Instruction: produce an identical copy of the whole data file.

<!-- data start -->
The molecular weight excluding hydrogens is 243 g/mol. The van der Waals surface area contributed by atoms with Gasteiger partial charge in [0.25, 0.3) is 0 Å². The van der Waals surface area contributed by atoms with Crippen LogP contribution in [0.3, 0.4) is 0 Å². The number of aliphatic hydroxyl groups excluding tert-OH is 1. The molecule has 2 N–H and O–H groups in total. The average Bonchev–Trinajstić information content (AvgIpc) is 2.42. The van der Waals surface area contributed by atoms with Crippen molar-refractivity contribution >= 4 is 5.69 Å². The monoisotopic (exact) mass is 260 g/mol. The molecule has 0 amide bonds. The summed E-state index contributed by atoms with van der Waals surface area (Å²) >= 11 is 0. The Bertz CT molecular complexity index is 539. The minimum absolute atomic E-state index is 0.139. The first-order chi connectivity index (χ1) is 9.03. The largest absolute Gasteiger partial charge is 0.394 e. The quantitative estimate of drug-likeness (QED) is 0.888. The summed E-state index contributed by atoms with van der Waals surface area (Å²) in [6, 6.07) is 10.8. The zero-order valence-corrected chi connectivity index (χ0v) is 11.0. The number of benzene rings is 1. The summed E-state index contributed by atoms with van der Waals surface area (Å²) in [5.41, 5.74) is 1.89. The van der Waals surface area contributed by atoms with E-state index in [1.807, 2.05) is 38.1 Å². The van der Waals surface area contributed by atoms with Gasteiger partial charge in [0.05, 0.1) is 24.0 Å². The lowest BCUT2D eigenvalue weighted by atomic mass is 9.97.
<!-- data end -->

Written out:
The molecular weight excluding hydrogens is 243 g/mol. The van der Waals surface area contributed by atoms with Gasteiger partial charge in [0.25, 0.3) is 0 Å². The van der Waals surface area contributed by atoms with Crippen LogP contribution in [0.3, 0.4) is 0 Å². The number of aliphatic hydroxyl groups excluding tert-OH is 1. The molecule has 2 N–H and O–H groups in total. The average Bonchev–Trinajstić information content (AvgIpc) is 2.42. The van der Waals surface area contributed by atoms with Crippen molar-refractivity contribution >= 4 is 5.69 Å². The monoisotopic (exact) mass is 260 g/mol. The molecule has 0 amide bonds. The summed E-state index contributed by atoms with van der Waals surface area (Å²) >= 11 is 0. The Bertz CT molecular complexity index is 539. The minimum absolute atomic E-state index is 0.139. The first-order chi connectivity index (χ1) is 9.03. The largest absolute Gasteiger partial charge is 0.394 e. The quantitative estimate of drug-likeness (QED) is 0.888. The summed E-state index contributed by atoms with van der Waals surface area (Å²) in [6, 6.07) is 10.8. The zero-order valence-corrected chi connectivity index (χ0v) is 11.0. The number of benzene rings is 1. The summed E-state index contributed by atoms with van der Waals surface area (Å²) in [5.41, 5.74) is 1.89. The van der Waals surface area contributed by atoms with E-state index in [1.807, 2.05) is 38.1 Å². The van der Waals surface area contributed by atoms with Gasteiger partial charge in [0.05, 0.1) is 24.0 Å². The lowest BCUT2D eigenvalue weighted by atomic mass is 9.97.